Publisher: Delacorte Books
Pages: 267 pages
Release Date: January 9, 2007
Source of my copy: author
Synopsis (from Goodreads)
Before this all happened, the closest I'd ever come to getting physical with a guy was playing the board game Operation. Okay, so maybe that sounds pathetic, but it's not like there were any guys at my high school who I cared to share more than three words with, let alone my body. Then I met Wes, a track star senior from across town. Maybe it was his soulful blue eyes, or maybe my hormones just started raging. Either way, I was hooked. And after a while, he was too. I couldn't believe how intense my feelings became, or the fact that I was seeing—and touching—parts of the body I'd only read about in my Gray's Anatomy textbook. You could say Wes and I experienced a lot of firsts together that spring. It was scary. It was fun. It was love. And then came the fall.
I liked how Snadowsky captured the real highs and real lows of "relationship firsts" (e.g., first boyfriend, first breakup, losing one's virginity, etc.). All the aspects of the novel--the plot, characters, narration, and writing--came together well to convey how a high school teen experiences his or her firsts. From the very first page, the story ran like a rapid river, describing every aspect of high school and first love. At first, I was quite overwhelmed by the whirlwind of emotions and desires, but soon, I grew to appreciate it, for, like I said, it really captured the life and mind of a curious teen.
The plot was fast-paced and exciting, making Anatomy of a Boyfriend an overall quick and easy read. I really liked how there was much humor and easiness throughout the novel, even during the graphic scenes, because, for me, it helped take away whatever awkwardness and hesitance I was feeling as I read. I also liked how well Snadowsky's writing flowed.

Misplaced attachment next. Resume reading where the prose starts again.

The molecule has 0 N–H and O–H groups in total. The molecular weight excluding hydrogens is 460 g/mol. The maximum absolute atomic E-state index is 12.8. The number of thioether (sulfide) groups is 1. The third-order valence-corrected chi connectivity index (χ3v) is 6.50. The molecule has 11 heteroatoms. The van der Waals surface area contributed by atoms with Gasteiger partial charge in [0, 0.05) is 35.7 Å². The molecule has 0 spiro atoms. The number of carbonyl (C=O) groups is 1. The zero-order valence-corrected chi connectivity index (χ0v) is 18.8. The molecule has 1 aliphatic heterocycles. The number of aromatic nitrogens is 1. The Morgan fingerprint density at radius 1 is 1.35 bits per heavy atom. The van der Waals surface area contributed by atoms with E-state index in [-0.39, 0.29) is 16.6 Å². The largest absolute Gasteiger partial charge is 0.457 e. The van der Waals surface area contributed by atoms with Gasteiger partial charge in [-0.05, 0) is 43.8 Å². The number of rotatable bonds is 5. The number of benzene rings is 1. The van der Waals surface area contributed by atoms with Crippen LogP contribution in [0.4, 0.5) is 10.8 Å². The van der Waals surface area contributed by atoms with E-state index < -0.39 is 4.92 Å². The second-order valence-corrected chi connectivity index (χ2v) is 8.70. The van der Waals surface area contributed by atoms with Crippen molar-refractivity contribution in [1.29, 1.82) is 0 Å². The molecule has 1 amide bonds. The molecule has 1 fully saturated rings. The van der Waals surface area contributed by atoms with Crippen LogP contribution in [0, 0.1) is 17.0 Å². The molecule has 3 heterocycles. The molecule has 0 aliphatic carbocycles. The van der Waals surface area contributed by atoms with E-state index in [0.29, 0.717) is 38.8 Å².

I really liked how relatable Dominique (Dom, for short) was. Dom was a student aspiring to become a doctor, and she was very knowledgable of the human biology and psychology of things. Her knowledge was interspersed throughout Anatomy of a Boyfriend along with her experiences, and I really liked that matter-of-fact element, for it gave the novel a good well-roundedness.
Besides her own unique character traits--loyal, objective, intelligent, sympathetic, and loving--Dom was very much like any naive and careless teen. Although her reckless actions and delusional thoughts annoyed me from time to time, I grew to understand and sympathize with her. However, I wasn't very convinced of Dom and Wesley's (the love interest) relationship. If the romance of Anatomy of a Boyfriend was better developed, I don't think I would have been as annoyed by Dom as I was.
Anatomy of a Boyfriend put a lot of things into perspective for me as a teen. Although others may criticize it for having too graphic (but, really, there's nothing YA/high school readers cannot handle) sexual scenes, I believe it's an excellent book for any young adult to relate to, connect with, and learn from because its authentic, candid, and relatable.
Since I enjoyed Anatomy of a Boyfriend so much, I've already read and finished the companion book Anatomy of a Single Girl and plan on posting my review tomorrow. Daria Snadowsky needs to write more books or write faster because I want to read more books by her in the near future.